Nothing is harder than returning to the office after a relaxing Labor Day weekend. Unfortunately for the owners of office buildings nationwide, it appears clear that nearly 3 years after the pandemic began, many office workers are still not returning to the office at all. Consequently, companies are continuing to shed office space and the office market outlook has become less favorable.  On Long Island, CBRE reports three consecutive quarters of negative absorption has resulted in sublease supply reaching a new record high. In addition, leasing activity in Q2 was 40% below the 5-year quarterly average and has now reached the lowest level on record. ( CBRE | Long Island Office Figures Q2 2023 ) Most industry watchers expect the office market to fall even further in the coming months and many think that it may take years for the office market to stabilize.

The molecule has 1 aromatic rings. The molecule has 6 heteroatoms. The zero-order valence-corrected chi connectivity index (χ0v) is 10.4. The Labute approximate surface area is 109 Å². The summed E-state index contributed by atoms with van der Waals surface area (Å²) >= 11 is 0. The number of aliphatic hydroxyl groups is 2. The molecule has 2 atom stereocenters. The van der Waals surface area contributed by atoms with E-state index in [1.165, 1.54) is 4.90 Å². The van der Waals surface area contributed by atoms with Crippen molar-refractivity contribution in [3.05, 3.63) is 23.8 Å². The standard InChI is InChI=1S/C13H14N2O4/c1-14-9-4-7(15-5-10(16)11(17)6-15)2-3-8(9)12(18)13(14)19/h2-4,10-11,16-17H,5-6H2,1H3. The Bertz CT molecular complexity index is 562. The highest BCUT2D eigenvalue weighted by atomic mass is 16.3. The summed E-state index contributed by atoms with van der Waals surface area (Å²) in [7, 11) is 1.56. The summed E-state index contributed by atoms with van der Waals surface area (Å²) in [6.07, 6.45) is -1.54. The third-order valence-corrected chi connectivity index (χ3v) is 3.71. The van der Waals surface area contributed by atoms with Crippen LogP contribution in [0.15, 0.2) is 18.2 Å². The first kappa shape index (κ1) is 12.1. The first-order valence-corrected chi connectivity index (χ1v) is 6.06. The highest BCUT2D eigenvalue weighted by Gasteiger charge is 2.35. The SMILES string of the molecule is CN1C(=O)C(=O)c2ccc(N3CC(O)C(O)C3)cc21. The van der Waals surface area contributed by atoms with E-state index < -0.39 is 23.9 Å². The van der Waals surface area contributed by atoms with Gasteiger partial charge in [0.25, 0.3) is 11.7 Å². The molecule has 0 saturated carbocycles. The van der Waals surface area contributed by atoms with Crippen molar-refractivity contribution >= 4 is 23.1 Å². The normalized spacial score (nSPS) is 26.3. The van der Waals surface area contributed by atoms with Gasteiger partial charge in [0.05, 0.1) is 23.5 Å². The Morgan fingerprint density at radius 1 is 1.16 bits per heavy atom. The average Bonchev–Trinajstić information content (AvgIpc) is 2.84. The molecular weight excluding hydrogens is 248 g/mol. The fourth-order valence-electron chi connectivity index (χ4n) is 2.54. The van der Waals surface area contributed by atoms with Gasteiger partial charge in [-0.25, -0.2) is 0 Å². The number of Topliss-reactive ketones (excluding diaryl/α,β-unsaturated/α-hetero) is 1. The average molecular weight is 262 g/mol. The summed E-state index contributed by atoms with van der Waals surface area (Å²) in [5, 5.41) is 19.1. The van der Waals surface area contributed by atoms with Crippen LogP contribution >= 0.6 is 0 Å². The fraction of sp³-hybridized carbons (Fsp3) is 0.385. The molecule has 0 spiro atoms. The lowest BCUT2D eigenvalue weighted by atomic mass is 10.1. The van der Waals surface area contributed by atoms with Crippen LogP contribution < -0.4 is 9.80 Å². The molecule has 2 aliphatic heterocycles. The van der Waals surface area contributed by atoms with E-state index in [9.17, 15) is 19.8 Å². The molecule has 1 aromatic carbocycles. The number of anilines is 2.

As the market comes down, however, the opportunity arises to challenge inflated tax valuations and try to reduce property tax bills into the future. This is especially true for investors and end-users who may have paid a premium for office buildings over the past five years as the market soared, and now find themselves in a cash crunch as the market recedes and mortgage payments become more onerous due to rising interest rates. All of these factors come together to create a prime opportunity to consult your local property tax attorney to gain a little buoyancy to help weather the office market storm.

Thank you to Willets Meyer for this week’s Tax Tracker!